Thursday, 2 Jul 2020

EU chaos: Brussels warns of ‘economic shock’ not seen since the Great Depression

Such is the dire situation for the trade bloc, Paolo Gentiloni, European Commissioner for the Economy, likened the situation to the Great Depression after the 1929 financial crisis. No EU economy is expected to see positive growth in 2020, with Greece predicted to be the worst of all member states with a contraction of 9.7 percent. The almost 10 percent drop would we a larger drop in a single year than during the financial crisis in 2009.

In 2020, the overall economy of the EU is expected to contract by 7.5 percent.

The European Economic Area, which includes non-EU states (Iceland, Norway and Lichtenstein) which have access to the single market, will contract by 7.75 percent this year.

Mr Gentiloni added: “Europe is experiencing an economic shock without precedent since the Great Depression.

“Both the depth of the recession and the strength of recovery will be uneven, conditioned by the speed at which lockdowns can be lifted, the importance of services like tourism in each economy and by each country’s financial resources.

“Such divergence poses a threat to the single market and the euro area – yet it can be mitigated through decisive, joint European action.

“We must rise to this challenge.”

Both Italy and Spain, the two countries which have suffered the worst from the pandemic, are both expected to contract by 9.5 and 9.4 percent respectively.

Even Germany, the strongest economy in the EU, will see a 6.5 percent drop in GDP.

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Although unemployment rates will not rise to huge levels across the bloc, Spain, Italy and France will see the highest percentage changes.

The three will see an increase of between 7.5 to 9.1 unemployment percent this year.

In terms of overall unemployment rates, Greece is expected to rise to 19.9 percent, Spain 18.9 while Italy will increase to 11.8.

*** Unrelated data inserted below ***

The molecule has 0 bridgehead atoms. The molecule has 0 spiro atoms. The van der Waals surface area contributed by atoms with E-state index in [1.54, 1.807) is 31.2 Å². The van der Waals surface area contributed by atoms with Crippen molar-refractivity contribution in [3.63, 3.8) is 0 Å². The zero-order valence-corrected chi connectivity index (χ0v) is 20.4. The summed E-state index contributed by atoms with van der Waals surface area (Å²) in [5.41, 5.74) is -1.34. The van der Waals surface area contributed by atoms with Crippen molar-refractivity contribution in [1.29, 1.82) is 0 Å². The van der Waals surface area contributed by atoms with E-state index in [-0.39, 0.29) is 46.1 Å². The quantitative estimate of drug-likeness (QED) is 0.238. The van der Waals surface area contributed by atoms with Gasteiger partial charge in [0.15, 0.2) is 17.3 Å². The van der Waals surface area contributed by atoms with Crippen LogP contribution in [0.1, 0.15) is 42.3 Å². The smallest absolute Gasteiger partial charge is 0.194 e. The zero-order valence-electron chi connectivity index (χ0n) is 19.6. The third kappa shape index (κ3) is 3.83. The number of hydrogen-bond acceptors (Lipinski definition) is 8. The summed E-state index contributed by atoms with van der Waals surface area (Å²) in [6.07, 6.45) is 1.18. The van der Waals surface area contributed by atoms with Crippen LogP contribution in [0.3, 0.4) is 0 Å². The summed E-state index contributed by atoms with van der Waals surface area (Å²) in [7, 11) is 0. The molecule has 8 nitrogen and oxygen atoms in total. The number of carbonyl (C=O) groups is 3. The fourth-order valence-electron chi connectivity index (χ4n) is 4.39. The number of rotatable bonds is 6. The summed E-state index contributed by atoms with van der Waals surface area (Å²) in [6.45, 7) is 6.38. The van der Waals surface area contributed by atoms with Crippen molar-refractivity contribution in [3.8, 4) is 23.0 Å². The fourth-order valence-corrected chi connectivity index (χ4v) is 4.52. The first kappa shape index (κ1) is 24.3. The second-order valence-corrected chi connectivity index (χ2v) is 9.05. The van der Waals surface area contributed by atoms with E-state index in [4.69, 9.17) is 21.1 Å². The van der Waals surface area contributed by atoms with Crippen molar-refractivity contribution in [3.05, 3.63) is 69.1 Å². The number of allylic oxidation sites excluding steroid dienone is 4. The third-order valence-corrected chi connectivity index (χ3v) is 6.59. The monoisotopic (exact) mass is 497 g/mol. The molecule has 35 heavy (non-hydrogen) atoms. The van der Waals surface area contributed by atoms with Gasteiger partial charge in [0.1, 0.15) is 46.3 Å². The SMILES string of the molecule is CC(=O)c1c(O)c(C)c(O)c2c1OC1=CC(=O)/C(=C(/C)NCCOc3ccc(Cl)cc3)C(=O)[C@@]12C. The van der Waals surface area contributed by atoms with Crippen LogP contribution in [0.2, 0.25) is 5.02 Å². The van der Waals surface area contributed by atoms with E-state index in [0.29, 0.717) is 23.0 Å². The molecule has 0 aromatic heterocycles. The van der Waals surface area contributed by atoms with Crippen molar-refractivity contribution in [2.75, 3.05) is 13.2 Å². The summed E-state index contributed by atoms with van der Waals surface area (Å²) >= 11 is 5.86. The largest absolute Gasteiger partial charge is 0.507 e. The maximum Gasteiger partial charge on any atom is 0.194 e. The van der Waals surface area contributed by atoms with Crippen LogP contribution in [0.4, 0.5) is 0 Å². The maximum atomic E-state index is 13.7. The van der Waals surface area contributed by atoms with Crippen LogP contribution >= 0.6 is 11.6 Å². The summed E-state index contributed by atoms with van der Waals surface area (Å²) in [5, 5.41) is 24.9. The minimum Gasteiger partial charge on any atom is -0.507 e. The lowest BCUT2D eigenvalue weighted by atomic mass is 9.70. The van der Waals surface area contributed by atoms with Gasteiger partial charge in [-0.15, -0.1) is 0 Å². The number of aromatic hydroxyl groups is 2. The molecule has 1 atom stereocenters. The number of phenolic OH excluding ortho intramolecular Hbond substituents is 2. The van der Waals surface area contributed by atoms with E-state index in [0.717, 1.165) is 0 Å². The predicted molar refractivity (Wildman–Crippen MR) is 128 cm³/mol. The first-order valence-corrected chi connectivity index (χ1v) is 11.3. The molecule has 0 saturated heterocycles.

For all three, those figures are much higher than the rates seen during the financial crisis – when averaged out over a five-year period.

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The statistics could worsen depending on how the virus progresses.

Although most countries in Europe are beginning to leave lockdown measures, if the virus hits again later this year, economies could contract even further.

As Executive Vice-President for an Economy that work for People, Valdis Dombrovskis these statistics can only be seen as a tentative prediction at this time.

He added: “At this stage, we can only tentatively map out the scale and gravity of the coronavirus shock to our economies.

“While the immediate fallout will be far more severe for the global economy than the financial crisis, the depth of the impact will depend on the evolution of the pandemic, our ability to safely restart economic activity and to rebound thereafter.

“This is a symmetric shock: all EU countries are affected and all are expected to have a recession this year.

“The EU and Member States have already agreed on extraordinary measures to mitigate the impact.

“Our collective recovery will depend on continued strong and coordinated responses at EU and national level.

“We are stronger together.”

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